"A play was like a watch that laughed." So wrote theatre critic Walter Kerr, describing the mechanism of Broadway comedies of the ’30s and ’40s, like The Front Page, Room Service, You Can't Take It With You and the 1939 play now on stage at Ferndale Repertory Theatre, Arsenic and Old Lace. Situations and relationships get wound up tighter and tighter in the first act, and fly apart in the mayhem of the second. There are typically lots of characters and several simultaneous disasters-in-progress.
Arsenic and Old Lace is best known today for the movie version starring Cary Grant and directed by Frank Capra, but the play was a Broadway hit during World War II, running for three and a half years and 1,444 performances. Several of the actors in the original cast are also in the movie: Josephine Hull and Jean Adair as the maiden aunt sisters, and John Alexander as nephew Teddy Brewster, who believes he is really Teddy Roosevelt. The movie is pretty faithful to the play, with a few added cinematic scenes and differences in detail.
The play (the only success of Kansas playwright Joseph Kesselring) begins in a more leisurely fashion, with one of the elderly aunts serving tea in the front room of a solidly traditional Brooklyn house, to her neighbor, Reverend Harper. It's clear that the aunts are beloved for their cheery charity, but the Reverend is troubled by the romance between his daughter, Elaine, and another nephew, Mortimer Brewster. He objects to Mortimer spending so much time in certain unseemly places. That's his job: Mortimer is a theatre critic.
But the sedate witticisms of this scene constitute the only quiet moments of the play. The young lovers, Mortimer and Elaine, sweep in and announce their engagement, but after Elaine goes, Mortimer learns that his aunts have expanded their charity work: They've been bringing peace to lonely old men by poisoning their elderberry wine and burying them in the cellar -- with an appropriately prayerful funeral service.
Further complications ensue, principally generated by the sudden appearance of a third nephew, Jonathan Brewster, the black sheep who returns as an international criminal looking for a hideout, and a place for his faithful plastic surgeon companion, Dr. Herman Einstein, to give him yet another new face. The one he's currently wearing reminds people of Boris Karloff (the famous Frankenstein), which enrages him.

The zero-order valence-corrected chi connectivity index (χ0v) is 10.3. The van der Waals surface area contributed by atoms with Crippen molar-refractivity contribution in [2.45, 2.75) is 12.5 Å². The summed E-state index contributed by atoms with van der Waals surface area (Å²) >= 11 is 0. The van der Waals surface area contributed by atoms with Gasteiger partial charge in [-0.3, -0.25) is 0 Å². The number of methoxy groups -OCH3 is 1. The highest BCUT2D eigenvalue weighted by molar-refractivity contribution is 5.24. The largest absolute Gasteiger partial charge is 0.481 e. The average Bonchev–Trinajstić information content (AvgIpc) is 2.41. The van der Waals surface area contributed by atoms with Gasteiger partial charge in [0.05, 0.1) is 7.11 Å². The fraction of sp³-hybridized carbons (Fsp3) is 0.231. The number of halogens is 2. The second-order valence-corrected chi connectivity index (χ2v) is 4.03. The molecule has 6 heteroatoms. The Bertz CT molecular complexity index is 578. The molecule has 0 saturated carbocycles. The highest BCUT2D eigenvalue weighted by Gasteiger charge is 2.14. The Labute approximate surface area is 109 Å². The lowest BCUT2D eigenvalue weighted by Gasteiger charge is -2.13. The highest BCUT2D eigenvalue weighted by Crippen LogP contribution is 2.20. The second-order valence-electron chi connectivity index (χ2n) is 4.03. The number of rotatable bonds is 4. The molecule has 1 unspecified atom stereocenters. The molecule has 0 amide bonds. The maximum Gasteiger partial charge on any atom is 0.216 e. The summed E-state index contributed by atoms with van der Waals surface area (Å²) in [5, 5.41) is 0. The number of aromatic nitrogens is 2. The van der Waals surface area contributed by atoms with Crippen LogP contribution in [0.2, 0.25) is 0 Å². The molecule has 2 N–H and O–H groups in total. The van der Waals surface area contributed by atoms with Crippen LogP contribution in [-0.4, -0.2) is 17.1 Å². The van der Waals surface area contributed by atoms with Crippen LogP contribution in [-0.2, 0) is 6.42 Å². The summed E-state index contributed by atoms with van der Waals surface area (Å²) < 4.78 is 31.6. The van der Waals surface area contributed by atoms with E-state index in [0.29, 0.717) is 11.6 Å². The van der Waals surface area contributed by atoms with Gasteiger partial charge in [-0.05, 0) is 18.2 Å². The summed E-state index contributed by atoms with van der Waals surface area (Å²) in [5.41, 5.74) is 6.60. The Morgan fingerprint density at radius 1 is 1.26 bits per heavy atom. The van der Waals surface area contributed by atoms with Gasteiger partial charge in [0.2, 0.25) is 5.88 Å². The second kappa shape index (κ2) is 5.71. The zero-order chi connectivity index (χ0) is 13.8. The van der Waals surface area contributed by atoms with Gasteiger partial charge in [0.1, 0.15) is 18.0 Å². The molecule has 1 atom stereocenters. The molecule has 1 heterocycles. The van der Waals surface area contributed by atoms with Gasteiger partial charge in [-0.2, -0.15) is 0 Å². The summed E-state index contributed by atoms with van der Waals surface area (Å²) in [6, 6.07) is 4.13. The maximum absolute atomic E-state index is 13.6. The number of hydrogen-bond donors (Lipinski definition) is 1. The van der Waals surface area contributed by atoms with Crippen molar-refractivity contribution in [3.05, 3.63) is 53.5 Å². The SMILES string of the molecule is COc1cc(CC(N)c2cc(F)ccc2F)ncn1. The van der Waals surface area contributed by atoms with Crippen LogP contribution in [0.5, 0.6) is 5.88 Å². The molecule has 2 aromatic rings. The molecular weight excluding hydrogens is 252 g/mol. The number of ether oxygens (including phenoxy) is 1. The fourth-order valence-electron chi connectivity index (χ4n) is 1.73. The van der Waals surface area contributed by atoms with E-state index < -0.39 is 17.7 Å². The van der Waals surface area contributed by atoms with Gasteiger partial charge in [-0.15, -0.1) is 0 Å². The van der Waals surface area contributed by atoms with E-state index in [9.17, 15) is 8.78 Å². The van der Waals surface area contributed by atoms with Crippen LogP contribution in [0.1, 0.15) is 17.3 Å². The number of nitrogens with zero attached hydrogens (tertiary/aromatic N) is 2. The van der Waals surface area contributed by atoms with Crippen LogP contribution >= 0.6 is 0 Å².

(Original Broadway production audiences got additional laughs because Jonathan was played by Boris Karloff.)
In the Ferndale production, director Renee Grinnell has the story and the cast moving briskly across the handsome set, though there is so much going on that the play pushes the clock to two and a half hours, with intermission. Several of the performances are reminiscent of the movie: Wanda Stapp has the same sweet charm (if not the same funny walk) as Josephine Hull playing Aunt Abby, Steven Fontain is an even more political cartoonish Teddy than the movie's John Alexander, and Evan Needham sneaks in some Peter Lorre notes as Dr. Einstein.
Lexus Carlton Landry as Jonathan is even more menacing (with a deliciously chilling laugh) than Raymond Massey in the movie, and Marilyn McCormick as Aunt Martha has no comparison -- with her authoritative voice and the rapturous and murderous gleam in her eye, she ups her auntie. Sam Cord has the most difficult role as Mortimer, and it is his energy, clarity and physicality that propel the play forward. He doesn't quite have the expressions and moves of Cary Grant that made the movie so funny, but then, who does?
Brittany Gonzales (Elaine), Samuel Dallas McComber (Rev. Harper and Lt. Rooney), Tom McCarthy (Mr. Witherspoon), Neal Schoonmaker (Officer O'Hara) and Denim Ohmit (Officer Brophy) contribute to this competent production. In fact, the clockwork machinery tends to obscure just how weird this play is: Part romance, part thriller, it's a macabre comedy with the mechanism of farce. Even Frank Capra couldn't settle on a consistent style for it. The moral ambiguities at the heart of it are never quite dealt with, though the pieces are there. Too many gears may be going for one evening, but Ferndale fans will find some laughter in the old machinery yet.
Arsenic and Old Lace is at Ferndale Rep for only two more weekends: June 5, 6, 12 and 13 at 8 p.m. with Sunday matinees at 2 p.m. on June 7 and 14.
Incidentally, though there are funny lines about theatre and critics in this show, for my money the funniest play with critics as characters is still Tom Stoppard's The Real Inspector Hound.
Coming Up: The second-year students of Dell'Arte International's MFA program present Tell Me A Story, an evening of participatory storytelling, Thursday through Sunday, June 4-7 at 8 p.m. in the Carlo.
Looking forward, Dell'Arte kicks off the annual Mad River Festival on June 20 by presenting a Lifetime Achievement Award to stage and screen actor Rene Auberjonois, in a ceremony followed by festivities (featuring The Joyce Hough Band and Joanne Rand) in the Rooney Amphitheatre beginning at 8:30 pm.